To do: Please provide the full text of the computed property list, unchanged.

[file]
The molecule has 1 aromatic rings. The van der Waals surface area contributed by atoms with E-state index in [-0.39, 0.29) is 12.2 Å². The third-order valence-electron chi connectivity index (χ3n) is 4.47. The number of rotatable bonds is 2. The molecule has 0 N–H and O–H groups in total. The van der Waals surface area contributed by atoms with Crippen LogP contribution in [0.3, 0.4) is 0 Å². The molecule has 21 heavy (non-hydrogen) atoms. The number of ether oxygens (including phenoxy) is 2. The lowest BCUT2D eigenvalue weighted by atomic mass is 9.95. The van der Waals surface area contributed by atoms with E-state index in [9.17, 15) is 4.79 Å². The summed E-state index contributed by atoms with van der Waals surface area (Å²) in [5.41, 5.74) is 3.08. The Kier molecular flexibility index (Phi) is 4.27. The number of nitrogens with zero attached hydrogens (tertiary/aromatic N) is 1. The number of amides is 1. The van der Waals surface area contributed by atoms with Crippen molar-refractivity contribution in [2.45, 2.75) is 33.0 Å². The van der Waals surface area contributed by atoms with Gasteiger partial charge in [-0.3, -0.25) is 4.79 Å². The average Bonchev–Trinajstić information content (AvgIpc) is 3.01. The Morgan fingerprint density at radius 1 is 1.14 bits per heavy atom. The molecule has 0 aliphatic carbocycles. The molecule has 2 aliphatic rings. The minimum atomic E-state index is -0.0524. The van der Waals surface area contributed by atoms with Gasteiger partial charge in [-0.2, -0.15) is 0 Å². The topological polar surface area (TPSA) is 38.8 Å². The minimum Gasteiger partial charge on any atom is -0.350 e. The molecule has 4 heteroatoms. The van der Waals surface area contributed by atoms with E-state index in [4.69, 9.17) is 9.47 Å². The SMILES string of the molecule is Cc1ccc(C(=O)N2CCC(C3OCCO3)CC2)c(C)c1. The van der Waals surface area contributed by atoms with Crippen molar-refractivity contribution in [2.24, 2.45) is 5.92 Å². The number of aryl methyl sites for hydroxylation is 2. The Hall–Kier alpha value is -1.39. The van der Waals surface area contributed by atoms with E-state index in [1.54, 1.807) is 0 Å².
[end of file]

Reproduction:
The molecule has 1 aromatic rings. The van der Waals surface area contributed by atoms with E-state index in [-0.39, 0.29) is 12.2 Å². The third-order valence-electron chi connectivity index (χ3n) is 4.47. The number of rotatable bonds is 2. The molecule has 0 N–H and O–H groups in total. The van der Waals surface area contributed by atoms with Crippen LogP contribution in [0.3, 0.4) is 0 Å². The molecule has 21 heavy (non-hydrogen) atoms. The number of ether oxygens (including phenoxy) is 2. The lowest BCUT2D eigenvalue weighted by atomic mass is 9.95. The van der Waals surface area contributed by atoms with E-state index in [9.17, 15) is 4.79 Å². The summed E-state index contributed by atoms with van der Waals surface area (Å²) in [5.41, 5.74) is 3.08. The Kier molecular flexibility index (Phi) is 4.27. The number of nitrogens with zero attached hydrogens (tertiary/aromatic N) is 1. The number of amides is 1. The van der Waals surface area contributed by atoms with Crippen molar-refractivity contribution in [2.45, 2.75) is 33.0 Å². The van der Waals surface area contributed by atoms with Gasteiger partial charge in [-0.3, -0.25) is 4.79 Å². The average Bonchev–Trinajstić information content (AvgIpc) is 3.01. The Morgan fingerprint density at radius 1 is 1.14 bits per heavy atom. The molecule has 0 aliphatic carbocycles. The molecule has 2 aliphatic rings. The minimum atomic E-state index is -0.0524. The van der Waals surface area contributed by atoms with Gasteiger partial charge in [-0.2, -0.15) is 0 Å². The topological polar surface area (TPSA) is 38.8 Å². The minimum Gasteiger partial charge on any atom is -0.350 e. The molecule has 4 heteroatoms. The van der Waals surface area contributed by atoms with E-state index in [4.69, 9.17) is 9.47 Å². The SMILES string of the molecule is Cc1ccc(C(=O)N2CCC(C3OCCO3)CC2)c(C)c1. The van der Waals surface area contributed by atoms with Crippen molar-refractivity contribution in [2.24, 2.45) is 5.92 Å². The number of aryl methyl sites for hydroxylation is 2. The Hall–Kier alpha value is -1.39. The van der Waals surface area contributed by atoms with E-state index in [1.54, 1.807) is 0 Å².